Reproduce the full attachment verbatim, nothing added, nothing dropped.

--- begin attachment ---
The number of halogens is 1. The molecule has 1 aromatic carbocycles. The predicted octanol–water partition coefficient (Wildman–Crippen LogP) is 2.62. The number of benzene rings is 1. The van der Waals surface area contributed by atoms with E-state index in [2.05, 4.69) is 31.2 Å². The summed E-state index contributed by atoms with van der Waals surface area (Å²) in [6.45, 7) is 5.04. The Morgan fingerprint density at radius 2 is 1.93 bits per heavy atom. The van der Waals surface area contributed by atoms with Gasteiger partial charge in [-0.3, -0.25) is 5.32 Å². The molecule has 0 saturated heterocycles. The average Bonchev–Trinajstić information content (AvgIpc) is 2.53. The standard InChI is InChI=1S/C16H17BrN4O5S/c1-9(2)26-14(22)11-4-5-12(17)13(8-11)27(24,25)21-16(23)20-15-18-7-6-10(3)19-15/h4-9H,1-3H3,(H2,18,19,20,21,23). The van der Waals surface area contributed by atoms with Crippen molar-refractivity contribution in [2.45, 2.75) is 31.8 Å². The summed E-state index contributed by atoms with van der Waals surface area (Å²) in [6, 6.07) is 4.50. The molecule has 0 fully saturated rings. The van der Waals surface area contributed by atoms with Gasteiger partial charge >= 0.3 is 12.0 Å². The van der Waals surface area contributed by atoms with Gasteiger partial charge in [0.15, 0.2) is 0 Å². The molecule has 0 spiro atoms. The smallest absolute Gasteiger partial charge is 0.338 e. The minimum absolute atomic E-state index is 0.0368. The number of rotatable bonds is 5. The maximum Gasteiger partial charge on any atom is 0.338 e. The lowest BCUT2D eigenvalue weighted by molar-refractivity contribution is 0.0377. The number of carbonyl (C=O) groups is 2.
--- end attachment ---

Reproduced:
The number of halogens is 1. The molecule has 1 aromatic carbocycles. The predicted octanol–water partition coefficient (Wildman–Crippen LogP) is 2.62. The number of benzene rings is 1. The van der Waals surface area contributed by atoms with E-state index in [2.05, 4.69) is 31.2 Å². The summed E-state index contributed by atoms with van der Waals surface area (Å²) in [6.45, 7) is 5.04. The Morgan fingerprint density at radius 2 is 1.93 bits per heavy atom. The van der Waals surface area contributed by atoms with Gasteiger partial charge in [-0.3, -0.25) is 5.32 Å². The molecule has 0 saturated heterocycles. The average Bonchev–Trinajstić information content (AvgIpc) is 2.53. The standard InChI is InChI=1S/C16H17BrN4O5S/c1-9(2)26-14(22)11-4-5-12(17)13(8-11)27(24,25)21-16(23)20-15-18-7-6-10(3)19-15/h4-9H,1-3H3,(H2,18,19,20,21,23). The van der Waals surface area contributed by atoms with Crippen molar-refractivity contribution in [2.45, 2.75) is 31.8 Å². The summed E-state index contributed by atoms with van der Waals surface area (Å²) in [6, 6.07) is 4.50. The molecule has 0 fully saturated rings. The van der Waals surface area contributed by atoms with Gasteiger partial charge >= 0.3 is 12.0 Å². The van der Waals surface area contributed by atoms with Gasteiger partial charge in [0.15, 0.2) is 0 Å². The molecule has 0 spiro atoms. The smallest absolute Gasteiger partial charge is 0.338 e. The minimum absolute atomic E-state index is 0.0368. The number of rotatable bonds is 5. The maximum Gasteiger partial charge on any atom is 0.338 e. The lowest BCUT2D eigenvalue weighted by molar-refractivity contribution is 0.0377. The number of carbonyl (C=O) groups is 2.